Six Nations transfer market: Which player from a rival team would each country want?

Six Nations: Which player from another country would you want in your team?
Guinness Six Nations
Dates: 1 February-16 March
Coverage: Watch live coverage on BBC TV, BBC iPlayer, Connected TVs and online; listen to match commentaries, shows and podcasts on BBC Radio 5 live, sports extra and BBC Sounds; follow text updates on the BBC Sport website and mobile app.

If you could pick one player from another nation to bolster your Six Nations squad, who would it be?

Could France do with Johnny Sexton? Would Wales benefit from Billy Vunipola? And what would Ireland look like with Maro Itoje?

As football gears up for another transfer deadline day, we asked the Six Nations head coaches which player from another nation they would transfer into their side.

Wales head coach Warren Gatland thought Stuart Hogg could be useful, Ireland's Joe Schmidt picked an Englishman already in his ranks, Andy Farrell, and England boss Eddie Jones went left-field by choosing a player from a different sport - Manchester City midfielder David Silva.

Before the start of the 2019 Six Nations, the Rugby Union Weekly team of Ugo Monye and Chris Jones also picked their transfers for each nation and you can get involved by adding yours in the comments below.


Chris Jones (CJ): With the Vunipolas back fit, England's pack has a much harder look to it compared to the autumn, but I just wonder about the cutting edge in the backline, especially if Eddie Jones opts for Owen Farrell at fly-half. With Jonathan Joseph a while off after long-term injury, I think England could most do with Ireland centre Garry Ringrose. I would have said prop Tadhg Furlong, but Kyle Sinckler really stepped up in November.

Ugo Monye (UM): Stuart McInally. England have no Dylan Hartley for the first couple of rounds, and although Jamie George and Luke Cowan-Dickie are able replacements at hooker, McInally's form for Edinburgh in Europe has been outstanding. His added ability to operate as an extra back row in defence would be a bonus for England.

Edinburgh's Stuart McInally is the only frontline hooker available for Scotland's Six Nations squad


UM: France are in need of a world-class winger. Teddy Thomas was their bright spark last year but he's now injured so I think France could do with Ireland's Jacob Stockdale. He is a match-winner and after two narrow defeats in the last Six Nations, Stockdale could really be the difference.

CJ: For years, France have been crying out for a consistent general at fly-half, someone like Farrell or Ireland's Johnny Sexton. But they also could do with a warrior-like lock, so I am going for Wales' Alun Wyn Jones.

Alun Wyn Jones is Wales' second-most capped international with 129 international appearances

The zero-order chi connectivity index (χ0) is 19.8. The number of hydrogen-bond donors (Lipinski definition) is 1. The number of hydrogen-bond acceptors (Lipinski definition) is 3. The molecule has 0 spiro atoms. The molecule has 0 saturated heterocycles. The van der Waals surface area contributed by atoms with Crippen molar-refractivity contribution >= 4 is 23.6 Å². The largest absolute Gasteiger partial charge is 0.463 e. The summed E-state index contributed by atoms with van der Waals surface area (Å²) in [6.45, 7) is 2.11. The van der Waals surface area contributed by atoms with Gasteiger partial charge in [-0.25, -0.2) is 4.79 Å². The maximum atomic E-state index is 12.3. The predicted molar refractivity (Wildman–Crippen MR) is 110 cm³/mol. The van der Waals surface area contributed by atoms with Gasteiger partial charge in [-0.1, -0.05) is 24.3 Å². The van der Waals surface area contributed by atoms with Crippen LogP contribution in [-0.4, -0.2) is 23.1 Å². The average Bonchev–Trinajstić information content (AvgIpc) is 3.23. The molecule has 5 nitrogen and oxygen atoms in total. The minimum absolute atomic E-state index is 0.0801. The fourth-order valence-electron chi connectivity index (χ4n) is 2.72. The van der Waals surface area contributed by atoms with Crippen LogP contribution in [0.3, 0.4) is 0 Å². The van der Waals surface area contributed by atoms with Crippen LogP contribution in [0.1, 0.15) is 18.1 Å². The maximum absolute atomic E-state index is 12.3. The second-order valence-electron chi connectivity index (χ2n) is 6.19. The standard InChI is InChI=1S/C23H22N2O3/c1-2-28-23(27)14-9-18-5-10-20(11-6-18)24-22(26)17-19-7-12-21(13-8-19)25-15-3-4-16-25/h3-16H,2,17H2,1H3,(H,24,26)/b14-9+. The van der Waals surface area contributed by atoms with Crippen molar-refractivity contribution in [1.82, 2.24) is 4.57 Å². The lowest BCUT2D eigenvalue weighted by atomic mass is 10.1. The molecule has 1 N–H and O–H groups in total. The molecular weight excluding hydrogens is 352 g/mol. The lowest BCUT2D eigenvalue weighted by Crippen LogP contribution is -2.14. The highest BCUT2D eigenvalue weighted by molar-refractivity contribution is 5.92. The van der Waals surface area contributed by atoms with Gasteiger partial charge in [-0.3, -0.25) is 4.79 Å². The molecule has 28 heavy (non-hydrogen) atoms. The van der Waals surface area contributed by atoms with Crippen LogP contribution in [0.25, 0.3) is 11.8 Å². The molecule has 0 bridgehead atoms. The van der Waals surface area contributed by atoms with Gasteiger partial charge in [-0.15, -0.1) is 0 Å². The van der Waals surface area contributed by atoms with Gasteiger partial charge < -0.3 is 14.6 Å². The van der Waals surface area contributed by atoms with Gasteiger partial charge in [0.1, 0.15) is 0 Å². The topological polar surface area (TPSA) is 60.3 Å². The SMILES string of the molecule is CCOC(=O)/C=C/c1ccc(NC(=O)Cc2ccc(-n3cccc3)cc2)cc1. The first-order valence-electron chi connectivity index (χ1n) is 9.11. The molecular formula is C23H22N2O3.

CJ: The number two team in the world have very few - if any - deficiencies. The pack is rock-solid, and with young tyros like Furlong, James Ryan and Dan Leavy, it's also dynamic. However, would the backline be even better served by having Scotland's Stuart Hogg running amok from full-back?

UM: As we all know, Ireland are a world-class side and aren't desperately in need of any more players, but I'm going to give them England lock Maro Itoje. I just want to see him combine with James Ryan, and also they've lost Tadgh Beirne who's been outstanding this season.

England's Itoje has just signed a new contract with Premiership champions Saracens


CJ: Italy have no shortage of physical, confrontational forwards, especially in the back row. But, a little like France, they desperately need someone to step up and commandeer the number 10 jersey. England's Farrell or Ireland's Sexton? Let's go with Johnny Sexton.

UM: I'm also going with Ireland fly-half Johnny Sexton. Italy could do with his leadership, his experience - and who wouldn't want the world's best player?

Fly-half Johnny Sexton is nearing a return to full fitness before Ireland's opener with England


UM: In the absence of flanker Hamish Watson, who's been sheer class and will be a big loss for the Scots, I'm going to give them Wales' Thomas Young. Young is a player who hasn't tallied the caps at international level that his performances have warranted, and will slot perfectly into Gregor Townsend's set-up.

CJ: The jury is still out on whether Scotland can convert their class into consistency. Finn Russell has to play at 10, while at scrum-half they have either Greig Laidlaw's cool temperament or Ali Price's spark. However, how well would they go with Ireland's in-form Conor Murray at number nine? But with injuries hitting them hard up front, I am sending England number eight Billy Vunipola up north.

Billy Vunipola missed England's 2018 Six Nations campaign with a fractured forearm


UM: Billy Vunipola is in high demand, and I'm sending him across the Severn Bridge to Wales. His cousin, Taulupe Faletau, is out with a broken arm and he would be a big loss to any team. Wales could do with the destructive ball-carrying ability of Vunipola from the base and also in phase play.

CJ: With injuries at full-back, boss Warren Gatland has already dipped into the imaginary Six Nations transfer market and signed Stuart Hogg. Another option would have been a number eight - Ireland's CJ Stander or Vunipola perhaps - with Faletau out and Ross Moriarty struggling. However, Wales still have uncertainty over their first choice fly-half, with Dan Biggar, Gareth Anscombe and Rhys Patchell all in the mix. So, in a sensational move, England's captain Owen Farrell is swapping white for red.

After successful thumb surgery Farrell says he expects to be fit to face Ireland
  • You can hear more from all the Six Nations captains and coaches on the Rugby Union Weekly podcast - a Six Nations preview special - out on Sunday, 27 January.

Source: BBC Rugby Union News

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By adamreeves / Administrator, bbp_keymaster on Jan 27, 2019